What Is The Future of Holography?
Prior to talking about the future of something, it is often customary to discuss a bit about its past as well. We are going to go do the same thing with holography, which was invented sometime during the 1940s. A hologram is essentially a recording of interference light pattern in a photosensitive medium with the help of a laser. During the last four decades, we have witnessed quite a playful usage of this amazing thing by collaborating engineers and artists. The exciting environment used by them kept changing and shifting continuously since the origin of holography as new lasers, holographic emulsions, chemistry and techniques were developed.
At present, the gap between present and future that needs to be filled for successful production of moving holograms can be possibly bridged by some unique projection techniques. There are several groups currently working on hybrid systems that are mostly under wraps. However, they seem to be quite promising for projecting stereo 3D in high definition. These might be very engaging as well as effective, and can even help to make creative productions.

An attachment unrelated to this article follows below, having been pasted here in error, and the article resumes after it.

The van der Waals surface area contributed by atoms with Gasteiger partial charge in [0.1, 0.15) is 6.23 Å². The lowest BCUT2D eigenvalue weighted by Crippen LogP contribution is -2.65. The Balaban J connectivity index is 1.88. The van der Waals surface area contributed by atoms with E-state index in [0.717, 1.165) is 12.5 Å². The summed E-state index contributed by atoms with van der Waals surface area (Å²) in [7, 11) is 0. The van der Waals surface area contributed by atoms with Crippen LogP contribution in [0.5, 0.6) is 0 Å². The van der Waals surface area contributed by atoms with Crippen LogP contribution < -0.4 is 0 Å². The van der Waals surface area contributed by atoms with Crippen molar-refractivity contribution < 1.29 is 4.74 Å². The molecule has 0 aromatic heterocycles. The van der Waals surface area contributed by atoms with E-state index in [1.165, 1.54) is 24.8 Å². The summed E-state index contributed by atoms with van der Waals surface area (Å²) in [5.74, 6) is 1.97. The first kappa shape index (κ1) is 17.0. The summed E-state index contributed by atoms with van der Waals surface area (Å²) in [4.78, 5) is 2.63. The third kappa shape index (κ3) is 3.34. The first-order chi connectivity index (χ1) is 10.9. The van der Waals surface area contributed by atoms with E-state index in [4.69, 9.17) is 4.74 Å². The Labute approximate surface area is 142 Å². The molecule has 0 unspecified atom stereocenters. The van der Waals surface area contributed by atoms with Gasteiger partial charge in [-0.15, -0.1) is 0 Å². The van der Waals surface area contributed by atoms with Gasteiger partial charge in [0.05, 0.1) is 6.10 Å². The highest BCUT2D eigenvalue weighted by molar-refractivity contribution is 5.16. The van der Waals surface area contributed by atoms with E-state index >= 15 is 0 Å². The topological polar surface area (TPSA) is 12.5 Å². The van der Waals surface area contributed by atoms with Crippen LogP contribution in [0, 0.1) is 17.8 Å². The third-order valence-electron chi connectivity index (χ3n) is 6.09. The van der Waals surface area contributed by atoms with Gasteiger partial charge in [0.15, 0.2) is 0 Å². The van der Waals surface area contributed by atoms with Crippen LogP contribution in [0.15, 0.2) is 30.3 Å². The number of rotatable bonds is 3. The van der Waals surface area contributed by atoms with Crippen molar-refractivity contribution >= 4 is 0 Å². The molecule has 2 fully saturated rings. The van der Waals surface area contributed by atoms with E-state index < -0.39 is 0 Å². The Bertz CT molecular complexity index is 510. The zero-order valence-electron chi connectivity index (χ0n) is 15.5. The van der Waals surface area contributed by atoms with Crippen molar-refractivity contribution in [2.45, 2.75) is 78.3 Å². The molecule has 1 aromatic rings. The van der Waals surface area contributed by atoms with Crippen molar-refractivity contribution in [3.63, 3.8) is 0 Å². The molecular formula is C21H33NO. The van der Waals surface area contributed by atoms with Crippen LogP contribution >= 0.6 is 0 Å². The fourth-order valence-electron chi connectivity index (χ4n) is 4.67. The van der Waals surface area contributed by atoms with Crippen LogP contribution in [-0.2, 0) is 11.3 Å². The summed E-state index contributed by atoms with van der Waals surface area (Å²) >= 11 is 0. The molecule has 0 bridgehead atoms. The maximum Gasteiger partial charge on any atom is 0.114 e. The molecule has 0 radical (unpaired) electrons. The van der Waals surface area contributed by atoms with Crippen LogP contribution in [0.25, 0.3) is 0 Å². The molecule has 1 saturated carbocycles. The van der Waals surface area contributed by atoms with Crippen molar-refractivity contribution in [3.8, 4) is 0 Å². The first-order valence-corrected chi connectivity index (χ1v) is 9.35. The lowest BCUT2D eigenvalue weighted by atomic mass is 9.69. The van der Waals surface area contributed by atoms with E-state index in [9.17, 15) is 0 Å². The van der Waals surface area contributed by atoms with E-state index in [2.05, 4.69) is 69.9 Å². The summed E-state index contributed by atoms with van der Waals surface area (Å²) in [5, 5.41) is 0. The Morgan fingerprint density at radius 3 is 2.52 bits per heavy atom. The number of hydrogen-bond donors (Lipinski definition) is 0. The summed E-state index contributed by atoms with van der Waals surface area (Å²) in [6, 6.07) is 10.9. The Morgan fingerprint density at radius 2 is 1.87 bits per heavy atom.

Another approach taken by some firms is creation of content rendered out as video right from 3D animated computer models into several different views of camera or shot using the same quantity of digital video cams so as to create a live scenario and project al views side to side on a special holographic rear projection film. That would enable the film to create a continuous area of viewing from many distinct perspective views. When a person moves one side to another, he or she will be able to look around inside a moving 3-dimensional scene. Just like a real hologram, it will not necessitate glasses to ensure proper viewing experience.
Various other groups are making attempts to work with different mechanical, scanning approaches for creating volumetric images which appear 3-dimensional. Though these would not be true holograms, they can be very intriguing to explore.
Developments in the recording materials combined with new diode lasers and 3-wavelength laser systems have also made it possible to make advances in the realm of analog holography. Now, there are panchromatic emulsions that can record full spectrum of wavelengths of visiblelight. Such materials have already been used for making 3D images of real-life objects that are convincing enough to fool anyone. Without proper observation, it can be hard to tell the difference between them and the objects of which the images they are.